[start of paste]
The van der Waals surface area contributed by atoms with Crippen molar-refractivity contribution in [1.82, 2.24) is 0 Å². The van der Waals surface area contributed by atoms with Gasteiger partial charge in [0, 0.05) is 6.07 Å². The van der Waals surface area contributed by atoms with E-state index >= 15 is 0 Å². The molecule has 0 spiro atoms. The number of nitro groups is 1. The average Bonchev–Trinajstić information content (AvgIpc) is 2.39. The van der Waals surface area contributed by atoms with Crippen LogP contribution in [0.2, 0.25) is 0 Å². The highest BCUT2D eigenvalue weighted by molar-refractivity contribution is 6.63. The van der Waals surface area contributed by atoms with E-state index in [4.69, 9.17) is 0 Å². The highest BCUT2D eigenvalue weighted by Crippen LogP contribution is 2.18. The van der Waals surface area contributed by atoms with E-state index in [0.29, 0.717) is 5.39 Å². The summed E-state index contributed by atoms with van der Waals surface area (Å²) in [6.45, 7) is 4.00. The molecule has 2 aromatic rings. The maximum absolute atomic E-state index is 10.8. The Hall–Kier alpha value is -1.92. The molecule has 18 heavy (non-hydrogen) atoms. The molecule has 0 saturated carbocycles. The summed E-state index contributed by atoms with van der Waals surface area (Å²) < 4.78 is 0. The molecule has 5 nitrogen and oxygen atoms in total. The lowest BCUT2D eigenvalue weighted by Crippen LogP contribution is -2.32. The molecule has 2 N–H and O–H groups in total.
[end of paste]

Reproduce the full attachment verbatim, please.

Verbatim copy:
The van der Waals surface area contributed by atoms with Crippen molar-refractivity contribution in [1.82, 2.24) is 0 Å². The van der Waals surface area contributed by atoms with Gasteiger partial charge in [0, 0.05) is 6.07 Å². The van der Waals surface area contributed by atoms with E-state index >= 15 is 0 Å². The molecule has 0 spiro atoms. The number of nitro groups is 1. The average Bonchev–Trinajstić information content (AvgIpc) is 2.39. The van der Waals surface area contributed by atoms with Crippen LogP contribution in [0.2, 0.25) is 0 Å². The highest BCUT2D eigenvalue weighted by molar-refractivity contribution is 6.63. The van der Waals surface area contributed by atoms with E-state index in [4.69, 9.17) is 0 Å². The highest BCUT2D eigenvalue weighted by Crippen LogP contribution is 2.18. The van der Waals surface area contributed by atoms with E-state index in [0.29, 0.717) is 5.39 Å². The summed E-state index contributed by atoms with van der Waals surface area (Å²) in [6.45, 7) is 4.00. The molecule has 2 aromatic rings. The maximum absolute atomic E-state index is 10.8. The Hall–Kier alpha value is -1.92. The molecule has 18 heavy (non-hydrogen) atoms. The molecule has 0 saturated carbocycles. The summed E-state index contributed by atoms with van der Waals surface area (Å²) < 4.78 is 0. The molecule has 5 nitrogen and oxygen atoms in total. The lowest BCUT2D eigenvalue weighted by Crippen LogP contribution is -2.32. The molecule has 2 N–H and O–H groups in total.